The original Franklin W. Dixon was Leslie McFarlane, a Canadian journalist whose first Hardy Boys novel, "The Tower Treasure," was published in 1927.
More than 130 novels about the original Hardy boys have been published since then, and many of them have been revised and modernized in the years since their original publication. Frank and Joe also are featured in 100-plus books called the "Hardy Boys Files,"designed to appeal to older readers, and a series called "Frank and Joe Hardy: The Clues Brothers," aimed at very young readers. In the "Clues Brothers" series, Joe is 8 and Frank is 9. Not old enough to drive a roadster.
Publisher's Weekly magazine in 1996listed the all-time best-selling hardcover children's books. Four on the list were from the Hardy Boys series. The highest on the list was "The Tower Treasure," at No. 52, which has sold 1.7 million copies since it was first published in 1927.
Many of the Hardy Boys books I read were picked up from bins of used book stores, some of them first editions, and the language and racial attitudes were long out of date by the time I began to read them in the late '60s.
The books have undergone substantial revisions over the years. Here, for example, is a passage from the opening page of "The Tower Treasure," as published in 1927:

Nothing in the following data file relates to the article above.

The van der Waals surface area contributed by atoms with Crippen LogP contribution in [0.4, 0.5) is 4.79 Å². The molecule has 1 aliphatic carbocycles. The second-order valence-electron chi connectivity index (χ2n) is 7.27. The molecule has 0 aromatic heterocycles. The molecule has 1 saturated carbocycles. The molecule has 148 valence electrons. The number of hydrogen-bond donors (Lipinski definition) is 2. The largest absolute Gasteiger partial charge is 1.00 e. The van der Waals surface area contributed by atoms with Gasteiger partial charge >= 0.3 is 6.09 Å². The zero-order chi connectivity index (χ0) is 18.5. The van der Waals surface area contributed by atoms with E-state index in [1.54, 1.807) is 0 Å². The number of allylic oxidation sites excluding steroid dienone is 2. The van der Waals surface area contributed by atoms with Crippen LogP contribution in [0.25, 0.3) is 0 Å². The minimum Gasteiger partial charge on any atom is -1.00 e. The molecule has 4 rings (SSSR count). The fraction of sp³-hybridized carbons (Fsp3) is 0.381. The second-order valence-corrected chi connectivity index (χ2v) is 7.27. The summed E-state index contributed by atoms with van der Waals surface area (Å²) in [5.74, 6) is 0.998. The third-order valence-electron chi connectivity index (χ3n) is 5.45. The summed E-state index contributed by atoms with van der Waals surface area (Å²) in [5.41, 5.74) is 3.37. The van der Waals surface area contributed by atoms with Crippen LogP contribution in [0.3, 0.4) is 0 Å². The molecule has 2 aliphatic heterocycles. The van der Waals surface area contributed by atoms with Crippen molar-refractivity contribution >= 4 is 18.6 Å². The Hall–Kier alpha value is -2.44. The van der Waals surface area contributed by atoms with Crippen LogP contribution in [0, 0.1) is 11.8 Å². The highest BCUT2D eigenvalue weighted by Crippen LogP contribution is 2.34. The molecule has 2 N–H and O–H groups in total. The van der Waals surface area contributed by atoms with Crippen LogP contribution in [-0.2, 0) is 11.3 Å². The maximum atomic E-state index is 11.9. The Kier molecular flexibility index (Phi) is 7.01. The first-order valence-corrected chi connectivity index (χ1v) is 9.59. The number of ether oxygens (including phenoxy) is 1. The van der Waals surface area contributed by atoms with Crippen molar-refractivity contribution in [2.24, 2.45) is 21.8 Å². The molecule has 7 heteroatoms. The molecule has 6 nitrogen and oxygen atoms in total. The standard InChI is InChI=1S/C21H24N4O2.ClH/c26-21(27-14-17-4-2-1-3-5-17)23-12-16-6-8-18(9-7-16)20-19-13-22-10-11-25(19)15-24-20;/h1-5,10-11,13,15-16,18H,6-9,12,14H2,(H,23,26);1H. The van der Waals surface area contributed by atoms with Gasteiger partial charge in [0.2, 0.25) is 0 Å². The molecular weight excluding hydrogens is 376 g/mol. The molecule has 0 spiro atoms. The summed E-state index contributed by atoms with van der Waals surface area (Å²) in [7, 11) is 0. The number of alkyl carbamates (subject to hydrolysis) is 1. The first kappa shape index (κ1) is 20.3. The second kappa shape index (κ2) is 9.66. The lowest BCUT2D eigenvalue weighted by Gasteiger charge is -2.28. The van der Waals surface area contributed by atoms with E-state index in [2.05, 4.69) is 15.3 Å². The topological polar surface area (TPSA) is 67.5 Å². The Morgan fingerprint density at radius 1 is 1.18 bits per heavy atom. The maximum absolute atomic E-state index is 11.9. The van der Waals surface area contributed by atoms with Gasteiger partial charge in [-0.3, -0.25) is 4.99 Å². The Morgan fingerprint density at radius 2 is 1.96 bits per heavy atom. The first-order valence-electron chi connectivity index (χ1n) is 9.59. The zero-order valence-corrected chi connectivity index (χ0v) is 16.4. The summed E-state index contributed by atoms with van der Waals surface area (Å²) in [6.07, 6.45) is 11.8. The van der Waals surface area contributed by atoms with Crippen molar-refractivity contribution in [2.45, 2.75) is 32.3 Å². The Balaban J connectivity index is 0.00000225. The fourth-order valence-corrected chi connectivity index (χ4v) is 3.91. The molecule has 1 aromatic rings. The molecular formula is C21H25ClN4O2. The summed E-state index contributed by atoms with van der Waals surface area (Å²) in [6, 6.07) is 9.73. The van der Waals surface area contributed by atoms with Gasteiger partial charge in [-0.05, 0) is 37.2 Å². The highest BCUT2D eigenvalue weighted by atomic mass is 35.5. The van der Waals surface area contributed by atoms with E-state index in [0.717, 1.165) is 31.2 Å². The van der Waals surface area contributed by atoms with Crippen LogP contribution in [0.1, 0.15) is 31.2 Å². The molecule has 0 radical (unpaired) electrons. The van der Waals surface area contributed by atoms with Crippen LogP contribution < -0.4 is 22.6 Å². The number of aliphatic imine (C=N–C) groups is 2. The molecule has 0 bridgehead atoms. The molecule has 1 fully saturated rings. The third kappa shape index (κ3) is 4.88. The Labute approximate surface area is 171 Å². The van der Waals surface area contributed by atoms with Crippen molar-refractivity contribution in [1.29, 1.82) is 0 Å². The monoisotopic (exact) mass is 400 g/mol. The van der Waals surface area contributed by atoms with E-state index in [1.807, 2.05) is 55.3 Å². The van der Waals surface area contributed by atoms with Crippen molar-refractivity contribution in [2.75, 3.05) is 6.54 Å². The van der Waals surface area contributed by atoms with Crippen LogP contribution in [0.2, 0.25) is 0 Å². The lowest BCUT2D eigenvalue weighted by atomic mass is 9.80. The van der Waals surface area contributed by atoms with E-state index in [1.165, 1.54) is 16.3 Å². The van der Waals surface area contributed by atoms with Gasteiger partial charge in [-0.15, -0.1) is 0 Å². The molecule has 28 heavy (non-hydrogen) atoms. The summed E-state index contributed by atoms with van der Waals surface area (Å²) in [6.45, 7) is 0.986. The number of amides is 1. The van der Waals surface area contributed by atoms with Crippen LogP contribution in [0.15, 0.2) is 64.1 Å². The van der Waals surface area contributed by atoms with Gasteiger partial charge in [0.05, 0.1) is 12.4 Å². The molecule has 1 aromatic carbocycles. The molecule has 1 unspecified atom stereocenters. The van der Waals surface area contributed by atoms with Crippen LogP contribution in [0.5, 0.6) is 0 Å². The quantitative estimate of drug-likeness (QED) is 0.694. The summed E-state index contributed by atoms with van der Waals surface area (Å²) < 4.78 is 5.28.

"Two bright-eyed boys on motorcycles were speeding along on a shore road in the sunshine of a morning in spring. It was Saturday and they were enjoying a holiday from the Bayport high school. The day was ideal for a motorcycle trip and the lads were combining business with pleasure by going on an errand to a nearby village for their father."
Slowly, over the next couple of pages, the readers are introduced to the Hardy boys, and learn of the danger facing the brothers.
But here's how the 1959 version of the same book opens:
"Frank and Joe Hardy clutched the grips of their motorcycles and stared in horror at the oncoming car. It was careening from side to side on the narrow road."